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Discussion » Questions » Current Events and News » If this is the greatest country in the world, why don't we have any high-speed rails?

If this is the greatest country in the world, why don't we have any high-speed rails?

Posted - May 14, 2019


  • 4313
    1 - We have stronger property rights than most countries WITH high-speed rails.
    2 - We have a long permitting process for large construction projects.
    3 - We have highly litigious environmental groups.
    4 - Our rail lines were built long before high-speed trains, and for freight more than passenger service.

    So we can't use the existing rail system ... and we can't build a new one.
      May 14, 2019 8:03 AM MDT

  • 2163
    So essentially the obstacles are legal, not commercial or technical? (Point 4 is not an obstacle at all.)

    On 1) and 2), the UK and most European countries have very strict and convoluted planning laws and processes too, based on both property rights and (nowadays) environmental protection. Whilst these slow the planning and authorising, they do not prevent major civil-engineering projects.

    In Britain, the planners can call on Compulsory Purchase Orders, though for obvious reasons they do so as sparingly as possible.  

    3) I don't know the European angle there, but the UK's equivalents are noisy and obstructive, not litigious. They can comment on contentious matters, but not fleece the tax-payers for a lawful, properly-made governmental decision with which they happen to disagree!  The only winners in civil-law cases are the over-paid lawyers anyway.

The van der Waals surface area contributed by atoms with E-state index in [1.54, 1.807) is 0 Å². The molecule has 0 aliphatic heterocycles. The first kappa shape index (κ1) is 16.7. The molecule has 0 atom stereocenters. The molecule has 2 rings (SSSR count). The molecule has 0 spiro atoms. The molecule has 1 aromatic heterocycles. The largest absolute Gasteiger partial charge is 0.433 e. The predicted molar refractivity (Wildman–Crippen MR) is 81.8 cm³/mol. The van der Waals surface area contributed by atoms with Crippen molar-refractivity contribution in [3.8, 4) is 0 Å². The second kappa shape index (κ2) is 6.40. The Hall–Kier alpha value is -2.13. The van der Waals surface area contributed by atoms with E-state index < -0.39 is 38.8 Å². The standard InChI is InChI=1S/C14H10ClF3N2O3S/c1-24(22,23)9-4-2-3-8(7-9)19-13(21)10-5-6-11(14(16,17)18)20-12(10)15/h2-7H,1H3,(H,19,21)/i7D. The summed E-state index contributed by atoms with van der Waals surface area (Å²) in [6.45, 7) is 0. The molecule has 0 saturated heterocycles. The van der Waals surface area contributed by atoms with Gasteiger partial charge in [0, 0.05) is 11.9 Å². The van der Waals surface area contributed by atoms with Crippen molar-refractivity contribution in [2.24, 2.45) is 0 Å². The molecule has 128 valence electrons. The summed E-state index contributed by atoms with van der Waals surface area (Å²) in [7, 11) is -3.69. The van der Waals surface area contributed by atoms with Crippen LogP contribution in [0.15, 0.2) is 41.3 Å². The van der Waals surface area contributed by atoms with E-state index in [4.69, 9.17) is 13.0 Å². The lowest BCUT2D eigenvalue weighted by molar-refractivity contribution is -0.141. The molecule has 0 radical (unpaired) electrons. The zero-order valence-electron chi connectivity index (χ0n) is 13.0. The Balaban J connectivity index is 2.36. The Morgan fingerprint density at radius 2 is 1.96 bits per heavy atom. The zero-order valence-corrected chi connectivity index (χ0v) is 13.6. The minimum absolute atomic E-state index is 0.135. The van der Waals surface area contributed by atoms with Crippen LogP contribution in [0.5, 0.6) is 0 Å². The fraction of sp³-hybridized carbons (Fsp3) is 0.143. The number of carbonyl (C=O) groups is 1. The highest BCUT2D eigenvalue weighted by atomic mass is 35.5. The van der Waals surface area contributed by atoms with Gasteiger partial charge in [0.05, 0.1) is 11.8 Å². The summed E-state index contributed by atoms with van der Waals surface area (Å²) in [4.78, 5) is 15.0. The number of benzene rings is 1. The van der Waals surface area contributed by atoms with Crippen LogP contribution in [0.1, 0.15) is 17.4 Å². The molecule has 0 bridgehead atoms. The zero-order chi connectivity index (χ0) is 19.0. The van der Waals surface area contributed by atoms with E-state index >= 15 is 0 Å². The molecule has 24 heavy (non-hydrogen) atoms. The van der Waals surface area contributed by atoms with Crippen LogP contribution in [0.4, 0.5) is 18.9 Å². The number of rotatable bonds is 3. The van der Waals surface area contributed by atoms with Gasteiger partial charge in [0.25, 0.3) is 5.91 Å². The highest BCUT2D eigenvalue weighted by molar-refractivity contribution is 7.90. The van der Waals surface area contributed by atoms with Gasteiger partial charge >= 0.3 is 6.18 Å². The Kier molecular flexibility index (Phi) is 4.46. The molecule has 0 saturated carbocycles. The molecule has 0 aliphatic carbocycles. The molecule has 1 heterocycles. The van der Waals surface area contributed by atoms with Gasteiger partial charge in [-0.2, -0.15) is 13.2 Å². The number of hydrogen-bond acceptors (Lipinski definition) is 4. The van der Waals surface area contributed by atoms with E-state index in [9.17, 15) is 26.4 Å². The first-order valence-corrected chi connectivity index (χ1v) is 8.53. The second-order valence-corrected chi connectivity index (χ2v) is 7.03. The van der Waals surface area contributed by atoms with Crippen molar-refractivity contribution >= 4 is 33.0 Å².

Besides, the UK, and the EU generally, have very strict environmental-protection laws which at least reduce the long-term damage.

    4) That presents "only" technical difficulties overcome by will, skill and bill.  

    The French TGV and the Japanese "Bullet Trains" use costly, specially-built, dedicated lines; as will the UK's HS2. I don't know the equivalent situation in Germany and Italy.

    Otherwise, regular 100+mph passenger- and somewhat slower goods- trains can and do share existing routes whose track, signalling and where applicable, power-supplies, are up-rated / replaced to the required standard. These lines do need a lot of very high-grade maintenance though, and of course that is expensive, though presumably its very sophisticated plant and machinery are financially as well as technically efficient.  

    The British and European-continental railways were all built right from their 19C origins for both passenger and goods services roughly equally, and this principle still applies. After steadily losing much of both to road transport for most of the 20C, the railways are now regaining a lot of that traffic, in both areas. In Britain we have seen some existing stations extended, a few closed ones re-opened, and even a few built where none previously existed (mainly serving airports and major industrial sites).  Most rail freight now is in bulk and container form; most of the latter is between the sea-ports and road/rail distribution depots. 

    So you can ... and you can... New routes or old, the engineering's perfectly possible, given the right national-level social and political will!